Coach Freidel continues to recuperate

Coach Freidel continues to recuperate
The University of South Dakota football team remains focused on the fall season, but an important member of the coaching staff won't be on the sidelines.

As the Coyotes prepare for upcoming gridiron battles, Mike Freidel is waging a different battle.

Freidel, the assistant head football coach and defensive coordinator, suffered extensive head, facial and other injuries following a June 19 accident. While working at his summer job on a Wyoming ranch, Freidel was fixing a tire which exploded in front of him.

Freidel suffered head trauma, injuries to his left eye and arm, and a collapsed lung, according to his brother, Doug Freidel. Mike has undergone surgery to determine the extent of his head injuries, Doug added.

Mike was originally hospitalized at the Wyoming Medical Center in Casper, WY, but he has been transferred to the Select Specialty Hospital on the Avera McKennan Hospital campus in Sioux Falls, Doug said.

"Mike is in a special rehab unit in the hospital. It's a facility that specializes in dealing with brain injuries, and they have been rehabbing him intensely," Doug said.

While Mike is far from recovered, the efforts have shown progress, Doug said.

"Following the accident, Mike was in a persistent comatose state. He wasn't coming out if it as fast as they would have liked," Doug said. "But now, Mike has gone from a comatose state to a semi-comatose state, which means he is reacting more to stimuli. He is following (his wife) Joni's voice with his eyes. He is moving and squeezing hands when asked to do it."

Transferring Mike to Sioux Falls was a medical decision which brought the added benefit of bringing him close to home, Doug said. The Freidels and their five children live in Vermillion. Joni works in admissions at Augustana College in Sioux Falls, where Mike previously coached football.

"Obviously, it's easier for Joni and the kids to have Mike closer to home. They are very pleased to be back in the area, among family and friends," Doug said. "Mike has numerous close friends and the football players who stop by to say hi. It's easier on everyone concerned that he is at a local hospital."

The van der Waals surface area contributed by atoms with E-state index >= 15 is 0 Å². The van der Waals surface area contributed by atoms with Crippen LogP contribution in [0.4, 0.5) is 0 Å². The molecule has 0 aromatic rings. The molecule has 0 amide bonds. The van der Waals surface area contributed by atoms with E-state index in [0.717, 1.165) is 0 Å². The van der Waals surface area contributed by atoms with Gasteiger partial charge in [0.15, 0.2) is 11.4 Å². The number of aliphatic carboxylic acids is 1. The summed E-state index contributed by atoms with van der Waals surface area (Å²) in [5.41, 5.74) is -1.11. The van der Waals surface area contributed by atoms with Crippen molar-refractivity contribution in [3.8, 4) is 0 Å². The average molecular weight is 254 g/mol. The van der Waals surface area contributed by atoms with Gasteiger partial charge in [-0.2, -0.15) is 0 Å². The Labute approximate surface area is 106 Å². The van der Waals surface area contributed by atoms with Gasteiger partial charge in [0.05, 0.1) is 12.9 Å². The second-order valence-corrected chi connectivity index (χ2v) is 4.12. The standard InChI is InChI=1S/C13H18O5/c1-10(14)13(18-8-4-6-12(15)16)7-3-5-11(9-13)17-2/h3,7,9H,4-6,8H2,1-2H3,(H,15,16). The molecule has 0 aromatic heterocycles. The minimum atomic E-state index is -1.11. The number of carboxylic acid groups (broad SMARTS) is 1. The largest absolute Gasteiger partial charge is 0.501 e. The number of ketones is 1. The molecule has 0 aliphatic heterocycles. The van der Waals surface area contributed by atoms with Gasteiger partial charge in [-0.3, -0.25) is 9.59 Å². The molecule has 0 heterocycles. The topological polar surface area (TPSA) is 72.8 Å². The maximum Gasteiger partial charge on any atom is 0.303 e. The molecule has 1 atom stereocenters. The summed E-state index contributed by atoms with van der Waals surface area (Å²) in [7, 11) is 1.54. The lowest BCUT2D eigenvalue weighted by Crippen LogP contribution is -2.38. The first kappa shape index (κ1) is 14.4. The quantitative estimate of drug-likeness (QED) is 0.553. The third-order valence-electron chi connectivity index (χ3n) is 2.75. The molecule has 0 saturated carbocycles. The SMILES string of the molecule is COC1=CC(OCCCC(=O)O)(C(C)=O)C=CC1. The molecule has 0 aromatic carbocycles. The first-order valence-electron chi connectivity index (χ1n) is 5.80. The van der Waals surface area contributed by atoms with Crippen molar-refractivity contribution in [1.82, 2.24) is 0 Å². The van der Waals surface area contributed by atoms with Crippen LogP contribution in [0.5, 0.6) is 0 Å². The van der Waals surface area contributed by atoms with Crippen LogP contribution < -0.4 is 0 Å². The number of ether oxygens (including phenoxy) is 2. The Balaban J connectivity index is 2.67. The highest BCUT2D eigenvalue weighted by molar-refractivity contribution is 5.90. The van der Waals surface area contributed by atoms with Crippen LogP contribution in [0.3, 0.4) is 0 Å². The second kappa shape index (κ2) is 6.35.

However, the Sioux Falls transfer represents the next phase and not the final treatment, Doug said.

"At McKennan, they will do what they can for a couple of months, then it's another step down the road for the next 45 to 60 days," Doug said. "They could be doing long-term rehab in Minneapolis or Colorado. It could be six months to a year to rehab him. We hope Mike's rehab continues to go as well as it has at McKennan and he comes out of his coma."

Progress is measured daily, and the long-term future remains uncertain, Doug said.

"With the severity of this injury, it's day to day. The tough part is still ahead of us, the unknown of how long his recovery will take place," Doug said. "There is the hope that he will still be the same Mike Freidel. It's on our minds and in our prayers."

"I can't reiterate enough that this is a marathon and not a sprint," Doug added.

With fall approaching and Mike now closer to home, Joni and the children are once again living together as a family and preparing for the start of the school year. After the accident, the Freidels' sons lived with the family of USD head football coach Ed Meierkort.

Doug said he isn't surprised the Meierkorts opened up their home to the boys.

"Ed is a very close personal friend, not just with Mike but with the entire family," Doug said. "I wouldn't expect anything less from Ed than to step up and help."